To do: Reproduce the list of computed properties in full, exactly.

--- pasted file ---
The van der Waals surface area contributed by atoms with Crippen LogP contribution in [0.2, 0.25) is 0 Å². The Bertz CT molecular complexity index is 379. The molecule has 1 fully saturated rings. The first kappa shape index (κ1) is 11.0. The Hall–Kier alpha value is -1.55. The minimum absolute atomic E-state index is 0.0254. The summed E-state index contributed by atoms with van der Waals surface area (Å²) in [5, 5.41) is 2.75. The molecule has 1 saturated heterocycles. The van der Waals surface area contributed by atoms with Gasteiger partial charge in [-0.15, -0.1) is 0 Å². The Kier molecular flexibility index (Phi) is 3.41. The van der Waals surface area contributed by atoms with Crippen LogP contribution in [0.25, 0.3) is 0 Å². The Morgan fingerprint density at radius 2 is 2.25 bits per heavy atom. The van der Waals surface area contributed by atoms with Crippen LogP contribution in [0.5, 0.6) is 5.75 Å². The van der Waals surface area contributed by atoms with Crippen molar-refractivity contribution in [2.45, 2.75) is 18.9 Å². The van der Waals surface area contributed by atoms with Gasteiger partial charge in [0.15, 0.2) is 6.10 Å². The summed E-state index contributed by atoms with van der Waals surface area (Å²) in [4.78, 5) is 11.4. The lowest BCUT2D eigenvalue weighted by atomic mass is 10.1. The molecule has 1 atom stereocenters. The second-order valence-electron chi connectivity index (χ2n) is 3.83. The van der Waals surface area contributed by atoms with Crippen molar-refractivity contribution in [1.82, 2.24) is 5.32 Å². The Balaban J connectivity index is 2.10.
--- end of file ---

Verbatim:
The van der Waals surface area contributed by atoms with Crippen LogP contribution in [0.2, 0.25) is 0 Å². The Bertz CT molecular complexity index is 379. The molecule has 1 fully saturated rings. The first kappa shape index (κ1) is 11.0. The Hall–Kier alpha value is -1.55. The minimum absolute atomic E-state index is 0.0254. The summed E-state index contributed by atoms with van der Waals surface area (Å²) in [5, 5.41) is 2.75. The molecule has 1 saturated heterocycles. The van der Waals surface area contributed by atoms with Gasteiger partial charge in [-0.15, -0.1) is 0 Å². The Kier molecular flexibility index (Phi) is 3.41. The van der Waals surface area contributed by atoms with Crippen LogP contribution in [0.25, 0.3) is 0 Å². The Morgan fingerprint density at radius 2 is 2.25 bits per heavy atom. The van der Waals surface area contributed by atoms with Crippen LogP contribution in [0.5, 0.6) is 5.75 Å². The van der Waals surface area contributed by atoms with Crippen molar-refractivity contribution in [2.45, 2.75) is 18.9 Å². The van der Waals surface area contributed by atoms with Gasteiger partial charge in [0.15, 0.2) is 6.10 Å². The summed E-state index contributed by atoms with van der Waals surface area (Å²) in [4.78, 5) is 11.4. The lowest BCUT2D eigenvalue weighted by atomic mass is 10.1. The molecule has 1 atom stereocenters. The second-order valence-electron chi connectivity index (χ2n) is 3.83. The van der Waals surface area contributed by atoms with Crippen molar-refractivity contribution in [1.82, 2.24) is 5.32 Å². The Balaban J connectivity index is 2.10.